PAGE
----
Children who experience a traumatic event can display signs of severe stress to varying degrees. Parents play an important role in helping their children process and recover from the shock of witnessing something unusually traumatic — anything from learning about or seeing war footage on television to being present at the time of an assault or murder.
Loma Linda University Health pediatric psychologist Jennifer Weniger, PhD, associate clinical professor at the School of Behavioral Health, says some children can experience what’s known as acute stress disorder when symptoms persist for up to a month. When symptoms last longer than a month, it becomes post-traumatic stress disorder.
Symptoms can include nightmares, flashbacks, disassociation, lack of positive emotions, and not displaying any joy. A child may also have an exaggerated fear response, trouble functioning at school or with relationships, or make efforts to avoid the location where the traumatic event occurred.
Here are five things Weniger recommends parents can do to help a child who has experienced a traumatic event:
Listen. Have your child tell the story of what happened. Listen to them with your full attention, attentive body language, and without judgment. Don’t interrupt them. Listen again to the story several times over a few days if the child feels like recounting the experience multiple times.
Explore your child’s understanding of the trauma. Make sure you’re aware of how your child understands the traumatic event and its significance. Find out how the event may have reshaped their perception of others and society. Try to ascertain if your child understands the significance of an injury or death. A younger child may not understand the permanency of death as well as some older children might.
Focus on self-care. Encourage your child to get back into their normal routine as much as possible. Make sure they are eating well, with healthy food and at regular intervals. Have your child stay active with exercise or being outside. Let them play with friends or family members they enjoy being around. If needed, have them do deep-breathing exercises, relaxation and meditation.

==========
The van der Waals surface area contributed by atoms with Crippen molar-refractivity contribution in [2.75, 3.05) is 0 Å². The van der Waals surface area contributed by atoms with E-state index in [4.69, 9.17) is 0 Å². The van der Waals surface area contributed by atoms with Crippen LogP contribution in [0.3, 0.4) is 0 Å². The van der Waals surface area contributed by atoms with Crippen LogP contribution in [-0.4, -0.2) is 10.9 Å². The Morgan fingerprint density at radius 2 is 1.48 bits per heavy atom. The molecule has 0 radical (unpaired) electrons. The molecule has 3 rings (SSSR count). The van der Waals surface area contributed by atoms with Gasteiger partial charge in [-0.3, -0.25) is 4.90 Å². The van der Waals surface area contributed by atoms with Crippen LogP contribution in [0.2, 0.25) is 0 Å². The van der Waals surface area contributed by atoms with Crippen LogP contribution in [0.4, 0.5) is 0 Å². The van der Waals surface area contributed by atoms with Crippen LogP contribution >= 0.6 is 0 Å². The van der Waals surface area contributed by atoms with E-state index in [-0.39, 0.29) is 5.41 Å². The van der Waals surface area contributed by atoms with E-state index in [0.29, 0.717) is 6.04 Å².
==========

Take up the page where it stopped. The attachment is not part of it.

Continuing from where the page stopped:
Guard against isolation. Take notice if your child seems more withdrawn compared to how they typically behaved before the traumatic event. Encourage socialization and keep them connected.
Seek professional counseling. If symptoms persist, seek professional counseling at the right time. Earlier is better, Weniger says. “Don’t just think this will go away in a couple weeks. If you see reoccurring symptoms, get help immediately.” She recommends trauma-focused cognitive behavioral therapy (TF-CBT) for children who have experienced traumatic events. Many licensed psychotherapists can offer this type of therapy. Seeking professional therapy early can help keep Acute Stress Disorder under control before it turns into post-traumatic stress disorder, which is when symptoms persist for longer than a month.
It can be difficult for a parent to see a child exhibit symptoms of stress following a traumatic event. Parents play a critical role in identifying their child’s symptoms of stress and getting them to the professional counseling they may need. It’s also important for parents and other care givers to take care of themselves so they can continue being a person who can effectively communicate that their child is safe and loved.